Unlike yesterday morning, no bears visited today. I love seeing bears but it's good news that he doesn't think that further diligent exploration will yield food from our birdfeeders. However, we have new, ingenious, bear-proof garbage cans that I suspect that the bear will investigate at least once before abandoning our territory for the season.
This morning, our foursome, two humans and two dogs, started with a hybrid bike and run, on a trail that's so sinuous, with sharp hairpin turns through rock gardens, that running it is probably faster than riding it. The trail wends through a pine forest punctuated by a few moist meadows and gulches. It has more views to the east than any other direction.But, we occasionally saw a towering craggy peak, with couloirs still laden with snow, to the southwest.
When I rolled off to ride solo, I continued my quest to get to know the nooks and crannies of our woods by exploring a new part of our pine forest. I tried to follow an almost nonexistent path that faded away numerous times during my exploration. I decided to explore uncharted territory today because I dislike riding mapped trails on the weekends with the swarms of people visiting from the city. So, I've dubbed Saturday as my day for getting lost. I succeeded today.
Someone has been working on the faint path that I followed and constructed an amusing stick tunnel.The master trail-builder also used a unique trail marker, an elk pelvis and spine, which he balanced upright, pretending that it was a human spine.Most of the trail winds along a tortuous path through dense pine forest, with trees so closely spaced that my handlebars barely scrape between them. This habitat doesn't support many wildflowers. But, the golden yellow Heart-leaved Arnica (Arnica cordifolia) flowers flourished in the deep forest and stood out like jewels in the darkness.Arnica is a 'composite flower' combining outer 'ray' flowers and inner 'disk' flowers. If you look closely, the inner disk flowers look like a sea of miniaturized classic flowers.From the side, the pistils of the inner disk flowers, which need pollen deposited in them by insects or birds for a seed to develop, protrude like golden spikes.As I spun along after investigating the sun-bathed Arnica, the trail occasionally emerged into meadows where lush shrubs and trees lined small streams. From the meadows, I could see the mountains, providing this easily lost mountain biker with a point of reference. I have no sense of direction so I always imagine the headline "Local mountain biker lost and starves to death within a mile of her home". Imagine how embarrassing that would be! Thank goodness for our towering mountains that keep me vaguely oriented.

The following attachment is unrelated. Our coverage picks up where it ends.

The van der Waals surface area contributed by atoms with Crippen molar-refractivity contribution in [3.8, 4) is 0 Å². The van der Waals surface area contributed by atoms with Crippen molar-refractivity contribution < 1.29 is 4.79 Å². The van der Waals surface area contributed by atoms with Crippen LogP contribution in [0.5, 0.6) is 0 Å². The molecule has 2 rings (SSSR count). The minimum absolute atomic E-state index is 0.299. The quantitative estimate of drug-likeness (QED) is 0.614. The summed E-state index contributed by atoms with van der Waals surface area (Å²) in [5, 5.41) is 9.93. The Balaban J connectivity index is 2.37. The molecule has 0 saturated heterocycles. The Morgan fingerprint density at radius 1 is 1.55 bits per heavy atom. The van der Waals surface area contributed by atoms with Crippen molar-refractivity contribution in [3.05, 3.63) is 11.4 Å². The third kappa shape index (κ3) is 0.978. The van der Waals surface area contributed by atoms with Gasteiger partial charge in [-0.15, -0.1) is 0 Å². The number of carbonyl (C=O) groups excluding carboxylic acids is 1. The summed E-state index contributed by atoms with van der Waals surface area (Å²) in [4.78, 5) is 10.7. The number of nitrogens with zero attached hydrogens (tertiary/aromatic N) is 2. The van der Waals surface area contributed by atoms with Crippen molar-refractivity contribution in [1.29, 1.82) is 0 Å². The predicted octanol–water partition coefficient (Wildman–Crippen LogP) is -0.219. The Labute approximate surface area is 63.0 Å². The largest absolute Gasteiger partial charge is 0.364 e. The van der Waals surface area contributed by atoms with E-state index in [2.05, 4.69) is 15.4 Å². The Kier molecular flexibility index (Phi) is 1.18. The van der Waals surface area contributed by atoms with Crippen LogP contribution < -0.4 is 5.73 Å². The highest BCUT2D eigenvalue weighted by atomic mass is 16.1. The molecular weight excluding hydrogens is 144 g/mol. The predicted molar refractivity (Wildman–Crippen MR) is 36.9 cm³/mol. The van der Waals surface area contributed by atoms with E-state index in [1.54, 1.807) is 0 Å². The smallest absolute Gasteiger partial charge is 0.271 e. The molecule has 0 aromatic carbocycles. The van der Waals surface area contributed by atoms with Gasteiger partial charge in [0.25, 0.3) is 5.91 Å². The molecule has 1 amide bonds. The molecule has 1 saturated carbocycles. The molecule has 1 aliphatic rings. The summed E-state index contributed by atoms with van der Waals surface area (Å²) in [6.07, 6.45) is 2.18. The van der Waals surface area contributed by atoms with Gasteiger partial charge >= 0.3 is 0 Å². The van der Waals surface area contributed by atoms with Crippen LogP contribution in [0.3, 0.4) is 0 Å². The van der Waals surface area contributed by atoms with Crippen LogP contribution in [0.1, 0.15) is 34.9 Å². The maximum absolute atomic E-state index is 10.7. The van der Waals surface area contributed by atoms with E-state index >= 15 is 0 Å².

I also climbed a few boulder piles to peek at the mountains which never cease to be gorgeous to me.
Late in the ride, I found a new trail. Woo hoo, I thought, yet another new trail! But, somehow, it led me back to the trail that I'd taken into the forest. I still don't understand how. Another reconnaissance mission is needed. Maybe next Saturday. I feel fortunate to live someplace where the forests are so vast that I still get lost in them.
On my way home, I swooped along a west-facing trail with storms rumbling over the oh-so-close Divide. I hammered hard on my pedals to win the race home but stopped for a quick photo when the tumultuous atmosphere tinged the mountain snow rosy. The mountains undergo numerous transformations from minute-to-minute, day-to-day, and season-to-season. They wear so many faces that I never grow weary of gazing at them.I'm so lucky to live here, and I won't forget it.